Forgotten gully becomes focus for science learning in Hamilton

A long-forgotten and disused gully behind a high school in Hamilton has turned into a science project for schools in the area.

Read More

A long-forgotten and disused gully behind a high school in Hamilton has turned into a science project for schools in the area.

Lyn Rogers, who works for the Science Learning Hub at Waikato University, is employed by the Fairfield Project (a restoration project for the gully to develop an ecological and education centre) to provide teachers, children and the community with learning opportunities which fit with the science curriculum. The project is supported by the Ministry of Education.

Many local primary schools and one high school – Fairfield College, whose school field backs on to the gully – are involved in the project. “The Fairfield project has created education opportunities for anyone connected with our kaupapa. It is about the experience,” says Rogers.

Rogers has a background in science teaching (at Raglan Area School) and as a science advisor with the enviro schools projects.

About five years ago, a feasibility study was done on the restoration of the gully. The gully, known locally as Kukutāruhe gully, has a lot of cultural history and the stream is part of a Niwa project looking at endangered giant kōkopu. There is also a community garden, orchard, nursery.

Lyn Rogers with children from Crawshaw School in Hamilton

Rogers runs workshops building teachers’ confidence in teaching science and has written workshops for teachers to do with students (link to resource here).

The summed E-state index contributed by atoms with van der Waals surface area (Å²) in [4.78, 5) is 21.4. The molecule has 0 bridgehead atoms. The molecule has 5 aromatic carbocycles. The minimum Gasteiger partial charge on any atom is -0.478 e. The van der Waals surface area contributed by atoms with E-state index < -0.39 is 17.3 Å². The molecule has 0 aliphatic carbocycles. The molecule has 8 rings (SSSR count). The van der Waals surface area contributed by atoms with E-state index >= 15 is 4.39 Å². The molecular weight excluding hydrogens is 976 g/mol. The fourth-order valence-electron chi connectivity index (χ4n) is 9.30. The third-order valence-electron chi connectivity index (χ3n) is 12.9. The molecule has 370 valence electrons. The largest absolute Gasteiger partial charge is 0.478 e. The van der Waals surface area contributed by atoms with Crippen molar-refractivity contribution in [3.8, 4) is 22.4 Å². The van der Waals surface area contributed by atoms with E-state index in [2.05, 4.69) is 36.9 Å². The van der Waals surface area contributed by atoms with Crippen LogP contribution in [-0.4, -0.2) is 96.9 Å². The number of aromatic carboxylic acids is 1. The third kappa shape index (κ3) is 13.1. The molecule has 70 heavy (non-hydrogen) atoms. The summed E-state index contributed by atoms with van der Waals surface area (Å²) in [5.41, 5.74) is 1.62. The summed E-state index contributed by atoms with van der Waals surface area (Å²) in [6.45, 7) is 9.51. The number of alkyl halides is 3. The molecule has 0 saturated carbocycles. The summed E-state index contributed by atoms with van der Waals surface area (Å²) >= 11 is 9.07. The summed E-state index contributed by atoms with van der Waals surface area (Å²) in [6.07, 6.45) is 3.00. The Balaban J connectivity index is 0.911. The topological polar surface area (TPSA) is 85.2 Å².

“What we discovered in the research was that teachers did not necessarily lack the skills but sometimes lacked the confidence [in teaching science]”.

The most recent TIMSS report showed that about half of New Zealand primary school teachers did not feel very well prepared to teach science topics, and many had less confidence teaching science than their international peers.

The aim with the Fairfield Project was to introduce a range of practical ecology-based activities using every day materials and focus on building students’ science capabilities, by exploring their own school grounds.

“It was also important to model an integrated style of teaching and learning, without losing the explicit science learning outcomes, as can often happen,” she says.

Related Posts

Day in the Life Series: Megan Hay

Being a lab manager and science technician for Hillcrest High School is a lot more than just filling chemical bottles and washing beakers. For Megan, it’s juggling multiple tasks to support staff, students and overnight science trips.

Read More

Removing stigma, empowering kids – hopes for the new Equity Index

From 2023 the decades old decile system will be replaced with the equity index (EQI), with support increasing by $75m per annum. Daryl Aim, the tumuaki at Natone Park School in Waitangirua in east Porirua, spoke to Ako about the impact of the old system and what the new system means for the future.

Read More

Don’t stream away my dreams

What is streaming and is it helping or harming our tamariki? Auckland University professor Christine Rubie-Davies gives her view on the problems with ability grouping in Aotearoa.

Read More

Time to learn from each other

As she steps down from her role as Kaihautū Rangahau Chief Researcher at NZCER Cathy Wylie shares some of her wisdom on how we can learn from each other.

Read More